Did you know that Hershey's Kiss's are actually small jungle creatures that are caught, skinned, and their bodies stuffed with cocoa before undergoing an extended smoking process that causes the cocoa to infuse the flesh transforming them into the wonderful treat we know and love so much?

Yeeeahh....I know. Not one of my better openings. I blame the decongestants. My allergies have been terrible this weekend and I've had to take so many pills just to get the sneezing to stop hat I'm not thinking clearly. I'm actually thinking opaque.

In reality, those are figs. Figs are an edible.....thing....that I won't touch. I find them nasty. It all stems from my childhood when Fig Newtons were the only cookie my maternal grandmother ever bought. (paternal granny baked chocolate chip cookies constantly)

As a result, when it came time for snacks, a glass of milk and plate of fig newtons were foisted upon me. And snacks were something a growing child needed, so, eat them I had to. (everybody knows you don't mess with grannies when they tell you to eat)

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So, I don't like figs. Well, I might, but I refuse to eat them. I really don't think I'm missing anything. I've eaten some of the other flavor newtons, and they are all nasty. So, I'm sure the fig variety are the same.

And after today, you might reconsider your consumption of figs.

That's right, today is Made Up Monday! I'll tell you something and you tell me if it's true or not.

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But first, a bit of background on how plants reproduce.

Plants have sex. Not in the way humans have sex, but it's still sex. The male has to get his pollen into the female to fertilize the plant so it can reproduce. It's basic sex. Your parents probably told you about it by describing a story about birds and bees that did nothing but confuse you.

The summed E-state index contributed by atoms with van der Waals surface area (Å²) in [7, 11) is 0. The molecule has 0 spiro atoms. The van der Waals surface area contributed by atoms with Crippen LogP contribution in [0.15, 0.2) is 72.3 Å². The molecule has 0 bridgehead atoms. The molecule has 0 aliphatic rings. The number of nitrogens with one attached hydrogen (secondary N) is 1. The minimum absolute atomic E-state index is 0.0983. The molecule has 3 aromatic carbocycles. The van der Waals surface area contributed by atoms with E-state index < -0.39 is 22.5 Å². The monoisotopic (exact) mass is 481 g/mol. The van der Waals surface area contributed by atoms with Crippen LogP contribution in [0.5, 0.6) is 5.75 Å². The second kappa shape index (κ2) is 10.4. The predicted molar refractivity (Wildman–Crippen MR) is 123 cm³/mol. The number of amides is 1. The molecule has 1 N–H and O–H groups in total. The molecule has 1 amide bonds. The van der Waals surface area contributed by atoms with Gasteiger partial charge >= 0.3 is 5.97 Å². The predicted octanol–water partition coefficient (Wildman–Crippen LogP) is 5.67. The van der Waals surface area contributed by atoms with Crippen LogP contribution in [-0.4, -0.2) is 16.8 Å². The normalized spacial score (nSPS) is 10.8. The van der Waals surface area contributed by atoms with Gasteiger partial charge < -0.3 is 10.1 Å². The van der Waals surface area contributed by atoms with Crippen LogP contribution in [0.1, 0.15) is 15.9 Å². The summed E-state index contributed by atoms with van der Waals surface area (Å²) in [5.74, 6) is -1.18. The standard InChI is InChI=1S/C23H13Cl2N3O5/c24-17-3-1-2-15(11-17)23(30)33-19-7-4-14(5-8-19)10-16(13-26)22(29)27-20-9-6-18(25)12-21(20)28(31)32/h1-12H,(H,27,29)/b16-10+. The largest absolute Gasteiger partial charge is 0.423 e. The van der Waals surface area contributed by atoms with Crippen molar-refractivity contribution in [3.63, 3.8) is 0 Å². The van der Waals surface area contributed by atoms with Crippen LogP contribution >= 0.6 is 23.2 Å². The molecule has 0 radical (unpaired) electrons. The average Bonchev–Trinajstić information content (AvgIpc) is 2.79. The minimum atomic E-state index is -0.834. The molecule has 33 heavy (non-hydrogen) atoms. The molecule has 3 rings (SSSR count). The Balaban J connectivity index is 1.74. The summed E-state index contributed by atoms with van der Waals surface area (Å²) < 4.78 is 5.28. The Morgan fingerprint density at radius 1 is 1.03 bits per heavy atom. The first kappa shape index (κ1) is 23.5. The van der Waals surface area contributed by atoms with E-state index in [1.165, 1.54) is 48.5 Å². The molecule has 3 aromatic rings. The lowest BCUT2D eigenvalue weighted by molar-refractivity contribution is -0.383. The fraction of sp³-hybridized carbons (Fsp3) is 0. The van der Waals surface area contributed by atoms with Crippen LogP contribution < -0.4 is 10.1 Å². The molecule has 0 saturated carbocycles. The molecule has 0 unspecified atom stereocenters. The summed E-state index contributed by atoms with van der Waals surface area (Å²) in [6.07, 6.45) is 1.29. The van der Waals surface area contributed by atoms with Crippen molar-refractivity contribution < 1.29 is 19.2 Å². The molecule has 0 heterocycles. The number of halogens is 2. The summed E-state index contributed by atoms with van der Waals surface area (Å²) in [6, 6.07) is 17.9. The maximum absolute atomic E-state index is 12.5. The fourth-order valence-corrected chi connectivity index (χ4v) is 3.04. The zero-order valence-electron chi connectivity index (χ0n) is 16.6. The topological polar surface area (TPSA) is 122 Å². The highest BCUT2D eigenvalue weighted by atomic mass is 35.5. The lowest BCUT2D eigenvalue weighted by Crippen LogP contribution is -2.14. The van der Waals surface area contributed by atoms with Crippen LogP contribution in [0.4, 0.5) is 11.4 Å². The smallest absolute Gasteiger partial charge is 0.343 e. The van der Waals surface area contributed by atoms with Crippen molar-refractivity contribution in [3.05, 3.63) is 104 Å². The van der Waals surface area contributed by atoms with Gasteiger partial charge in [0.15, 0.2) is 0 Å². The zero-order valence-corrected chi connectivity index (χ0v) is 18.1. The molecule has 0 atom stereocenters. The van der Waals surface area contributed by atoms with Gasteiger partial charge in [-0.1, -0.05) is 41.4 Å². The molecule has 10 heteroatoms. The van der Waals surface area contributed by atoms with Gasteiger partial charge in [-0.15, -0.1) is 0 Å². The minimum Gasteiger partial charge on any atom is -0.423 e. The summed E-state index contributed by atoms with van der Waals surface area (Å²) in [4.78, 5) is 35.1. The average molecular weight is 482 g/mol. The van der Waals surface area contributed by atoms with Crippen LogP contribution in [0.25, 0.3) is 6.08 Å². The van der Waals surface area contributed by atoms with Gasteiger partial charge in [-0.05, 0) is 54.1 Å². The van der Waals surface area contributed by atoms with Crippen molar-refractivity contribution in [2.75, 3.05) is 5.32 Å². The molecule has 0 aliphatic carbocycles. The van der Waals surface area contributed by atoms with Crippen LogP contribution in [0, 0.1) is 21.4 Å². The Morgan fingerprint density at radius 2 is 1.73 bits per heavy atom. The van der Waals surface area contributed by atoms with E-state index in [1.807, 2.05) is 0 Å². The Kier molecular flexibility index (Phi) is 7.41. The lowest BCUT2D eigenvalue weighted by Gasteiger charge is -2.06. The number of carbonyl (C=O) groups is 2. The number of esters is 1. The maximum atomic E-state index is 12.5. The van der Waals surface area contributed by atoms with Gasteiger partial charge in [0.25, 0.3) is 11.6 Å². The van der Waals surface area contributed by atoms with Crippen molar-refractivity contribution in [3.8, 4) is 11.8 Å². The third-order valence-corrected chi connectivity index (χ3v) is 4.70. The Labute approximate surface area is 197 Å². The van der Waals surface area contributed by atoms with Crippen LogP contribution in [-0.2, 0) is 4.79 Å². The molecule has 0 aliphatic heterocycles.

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Since plants can't move from their fixed location, they're at a bit of a disadvantage when it comes time to do the dirty. And that's why nature invented orgies! I mean insects.

Insects, like the bee, visit flowers to collect nectar, and in the process, gather up pollen. Then when they visit a different flower, they deposit some of the pollen they picked up. Sex has been achieved. It's been theorized that plants produce nectar for the sole purpose of attracting insects to help the pollination process.

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Bees aren't the only insect that helps the plants. There are many, many, insects who do the job. In fact, there are many flowers and insects who have developed special relationships. One particular species of insect will be responsible for helping one species of flower.

And in the case of figs, that insect is the Fig Wasp.

And now, we move into the realm of Made Up Monday. You tell me if the following is true or made up.

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Female fig wasps are responsible for fertilizing the figs. What they do is, they enter the fig through the top of the fruit. They carry pollen in with them, and deposit it to impregnate the fig. Well, the female ones, at least. She will also lay her eggs in the fig.

If the eggs hatch out a female, she collects pollen and flies off to spread the cheer, as it were. If the eggs hatch out males, well, they stay in the fig, boring out tunnels for the female to get out. Then they die. In the fig.

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But don't worry, those are the figs you don't eat.

The figs you eat are actually non-reproducing figs. So when the female wasp flies in, she can't deliver her pollen, and there's something inside the fig that stops her from laying eggs. And since there's no males to bore her a tunnel to get out, she's trapped.

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After a day or so, she dies. Then the fig is picked, processed and you eat it.

Oh, removing the wasp from the fig isn't part of the process.

So, when you eat fig, you are eating wasp. Because, sex.

True or not?